|his own heartbeat||
2 June 2001
|The last time we brought Damian to see Dr. Jay was January 19th, a date I remember with extreme clarity. The day we confronted the fact that there was something going wrong with our little boys development. One of those days that changes everything even if you dont know it right away, that divide life into "before" and "now."
So his benign three-year-old checkup this Thursday was a gauge of sorts. We measured who Damian is now along with his height and weight. Theres no scale or ruler on a wall for the internal stuff, of course. You have to look and listen and remember.
Damian brought his very own doctors kit along, ready for action. He didnt need it for a while, though: first, a nurse came in to ask pertinent questions like "does he jump?" and "what are his eating habits like?" She started by addressing everything to Damian, clearly expecting a response. I winced and jumped in, "Do you know about Damian?" She said no. I said "Hes on the autistic spectrum. Its very mild and hes doing great, but..."
She finished my sentence: "But he probably wont be answering my questions." Right.
It went smoothly from then on, though I felt like we were hastening to assure her he really is a normal kid for all his issues. Its an odd thing, when you tell someone whats going on with him. Even medical professionals dont quite get it, I think. They have an image in their minds and Damian doesnt fit that image. So they either treat him like he does, and therefore massively underestimate him, or theyre baffled and not quite sure how to proceed, or theyre simply impressed by how very high functioning he can be. I like that best, of course, but I wonder if it skims the surface of denial. Perhaps the only real approach is to say "This is a child. Lets see what he can do and who he is and just use the terminology to give us insight but not preconceptions." If thats possible, given human nature. Im not sure it is. I hope so, though.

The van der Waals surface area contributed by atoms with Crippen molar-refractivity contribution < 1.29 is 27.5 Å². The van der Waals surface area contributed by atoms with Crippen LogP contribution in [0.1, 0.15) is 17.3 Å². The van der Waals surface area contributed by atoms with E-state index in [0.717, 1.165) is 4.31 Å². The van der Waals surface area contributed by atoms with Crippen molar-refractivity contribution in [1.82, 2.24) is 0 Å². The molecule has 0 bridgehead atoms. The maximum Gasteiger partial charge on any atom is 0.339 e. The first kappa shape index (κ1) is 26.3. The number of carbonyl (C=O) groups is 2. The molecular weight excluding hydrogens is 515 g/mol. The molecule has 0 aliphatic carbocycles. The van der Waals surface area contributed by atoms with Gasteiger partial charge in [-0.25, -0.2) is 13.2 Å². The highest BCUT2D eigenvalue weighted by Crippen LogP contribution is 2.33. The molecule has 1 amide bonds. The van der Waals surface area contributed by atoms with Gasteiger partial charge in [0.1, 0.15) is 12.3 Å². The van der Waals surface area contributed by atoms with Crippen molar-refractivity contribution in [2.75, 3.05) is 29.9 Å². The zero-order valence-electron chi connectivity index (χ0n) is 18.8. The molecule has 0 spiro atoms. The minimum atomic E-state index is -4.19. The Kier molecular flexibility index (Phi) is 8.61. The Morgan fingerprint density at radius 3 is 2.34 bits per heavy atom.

No matter. The nurse left. After half an hour of desultory play, snacking on pretzels, and reading picture books, Dr. Jay showed up. He greeted Damian warmly. Damian didnt exactly acknowledge him, and quickly slipped from Dans lap to the floor, where he got intensely involved with a wireframe bead toy, the very same toy he glommed onto to shut out Dr. Jay and this so-strange environment back in January. It felt for that moment as if time stood still and all the progress was illusion.
I brought him back to my lap, told him who Dr. Jay was, asked him if he saw him. Damian pointed readily. Okay, thats something. Not much, but something. A beginning of sorts. It got better fast, though. Damian fished out some tools from his doctors kit, compared them with the real thing. Dr. Jay declared Damians set much more colorful.
After that things were just fine. When Dr. Jay asked if he could look at Damians feet, Damian nodded his consent to having his shoes and socks removed.
When Dr. Jay put a shoe on his ear, Damian laughed. When Dr. Jay asked if Damian knew how tall kids grow when they eat broccoli, Damian was mute but readily lifted his hand to match ours in illustration of "so tall." When Dr. Jay made "scary noises" as he flew his instruments toward Damian, Damian made the selfsame scary noises, saying "pop!" and "zap!" right back.
He spoke, too, real words, but Im having trouble remembering exactly what he said. He needed prompting, I do remember that, but he spoke readily and clearly. Damian had a good time. Dr. Jay was visibly relieved. He said here was proof positive that its a spectrum, that theres no such thing as a monolithic definition of the thing.
As Damian listened, he made a rhythmic noise in his throat, mimicking his own heartbeat. When we left, we had to prompt a bye-bye wave, but Damian looked Dr. Jay in the eye as he walked out the door, and we were all well satisfied.
copyright 2001 Tamar